MEMPHIS, Tenn. (WMC) - A judge has denied a motion to suppress evidence in the trial of two people accused of killing former Memphis tiger and NBA star Lorenzen Wright.
Defense attorneys on Thursday asked the judge to suppress wiretapped conversations between Wright and Turner when they go to trial in September, but the judge denied the motion.
Sherra Wright's defense attorney Juni Ganguli said he was hoping to hear from the officer who wrote an application for a wiretap that will be used in the Lorenzen Wright murder case.
Ganguli argued there wasn't enough probable cause for the judge to sign off on the warrant in the first place and wanted the officer to testify to hear his reasoning.
Judge Coffee ultimately denied the request saying there was more than enough probable cause.
"The wiretap as you heard was based upon new probable cause developed since the initial investigation,” said Paul Hagerman, prosecutor.
Hagerman said new evidence includes investigators finding the murder weapon in 2017 and statements made from a man named Jimmy Martin, Wright's cousin, who admitted to being involved in the NBA star's death.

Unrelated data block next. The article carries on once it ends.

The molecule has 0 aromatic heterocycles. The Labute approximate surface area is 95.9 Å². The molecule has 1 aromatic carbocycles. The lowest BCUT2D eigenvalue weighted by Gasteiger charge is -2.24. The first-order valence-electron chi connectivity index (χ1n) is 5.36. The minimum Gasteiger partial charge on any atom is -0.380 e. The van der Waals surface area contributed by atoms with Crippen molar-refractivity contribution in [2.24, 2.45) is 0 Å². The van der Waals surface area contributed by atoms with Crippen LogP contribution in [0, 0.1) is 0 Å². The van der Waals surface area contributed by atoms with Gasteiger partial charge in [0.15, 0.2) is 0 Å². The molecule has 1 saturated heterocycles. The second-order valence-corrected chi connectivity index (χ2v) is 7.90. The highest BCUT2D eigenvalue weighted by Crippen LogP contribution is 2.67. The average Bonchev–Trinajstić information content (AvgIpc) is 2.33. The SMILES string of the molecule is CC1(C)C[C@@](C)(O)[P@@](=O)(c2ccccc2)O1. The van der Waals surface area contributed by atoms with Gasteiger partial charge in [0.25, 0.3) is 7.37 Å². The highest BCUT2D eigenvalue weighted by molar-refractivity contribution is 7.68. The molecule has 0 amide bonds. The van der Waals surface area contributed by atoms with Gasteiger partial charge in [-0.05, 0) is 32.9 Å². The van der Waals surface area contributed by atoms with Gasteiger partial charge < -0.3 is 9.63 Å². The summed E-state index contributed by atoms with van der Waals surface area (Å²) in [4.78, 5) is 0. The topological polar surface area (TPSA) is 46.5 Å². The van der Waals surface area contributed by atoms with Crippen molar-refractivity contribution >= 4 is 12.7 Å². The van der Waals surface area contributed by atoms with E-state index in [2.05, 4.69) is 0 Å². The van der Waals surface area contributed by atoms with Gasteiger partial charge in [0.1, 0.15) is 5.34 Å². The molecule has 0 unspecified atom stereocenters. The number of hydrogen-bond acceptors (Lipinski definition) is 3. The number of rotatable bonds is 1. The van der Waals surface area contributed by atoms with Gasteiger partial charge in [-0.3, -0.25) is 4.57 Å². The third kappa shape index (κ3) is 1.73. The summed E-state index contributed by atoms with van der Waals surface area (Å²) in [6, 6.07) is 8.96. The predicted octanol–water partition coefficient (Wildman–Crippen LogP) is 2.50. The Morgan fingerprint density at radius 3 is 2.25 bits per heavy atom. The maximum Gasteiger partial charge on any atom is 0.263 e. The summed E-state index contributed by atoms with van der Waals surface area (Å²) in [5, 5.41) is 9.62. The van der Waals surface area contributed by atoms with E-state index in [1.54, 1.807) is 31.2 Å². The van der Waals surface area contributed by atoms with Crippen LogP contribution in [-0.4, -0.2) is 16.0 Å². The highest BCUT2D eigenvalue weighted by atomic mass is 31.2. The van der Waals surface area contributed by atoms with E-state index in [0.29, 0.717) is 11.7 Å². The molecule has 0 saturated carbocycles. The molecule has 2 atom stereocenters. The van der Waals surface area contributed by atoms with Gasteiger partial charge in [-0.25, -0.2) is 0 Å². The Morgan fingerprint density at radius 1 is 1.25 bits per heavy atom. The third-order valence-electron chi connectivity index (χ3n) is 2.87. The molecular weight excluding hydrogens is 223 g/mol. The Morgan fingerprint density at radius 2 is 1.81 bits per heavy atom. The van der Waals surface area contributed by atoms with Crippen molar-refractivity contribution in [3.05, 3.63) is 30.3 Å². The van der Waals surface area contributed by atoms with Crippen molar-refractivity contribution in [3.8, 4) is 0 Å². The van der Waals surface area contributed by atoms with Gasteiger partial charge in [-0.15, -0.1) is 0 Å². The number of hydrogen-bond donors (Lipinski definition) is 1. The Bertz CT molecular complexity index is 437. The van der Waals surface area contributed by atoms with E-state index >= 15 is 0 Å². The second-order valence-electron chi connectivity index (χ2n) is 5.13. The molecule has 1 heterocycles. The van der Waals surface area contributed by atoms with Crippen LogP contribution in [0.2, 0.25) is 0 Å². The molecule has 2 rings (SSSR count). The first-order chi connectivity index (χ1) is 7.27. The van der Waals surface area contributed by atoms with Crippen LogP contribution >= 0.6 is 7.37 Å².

Martin knew details about the crime that were never released to the public, including testimony of cut barbed wire near the crime scene, as well as leading police to the murder weapon. That is why Wright’s defense believe Martin should be charged with murder instead of their client.
"He’s the one who provided again an alleged story, the location of the gun, and the gun found matches the bullets found in Mr. Wright’s body. Again that just points to Jimmy Martin as being the murderer,” said Laurie Hall, Wright’s attorney.
Hagerman said he is requesting the jury be sequestered.
"It's important that the people that hear the trial and proof make their determination with the proof that's in front of them in court and not what they see on tv that night," Hagerman said.
Judge Coffee says he hopes the trial will be concluded by the end of the year.
Turner’s lawyer also filed a motion to learn any information about deals given to witnesses in exchange for testimony when the pair goes to trial in September.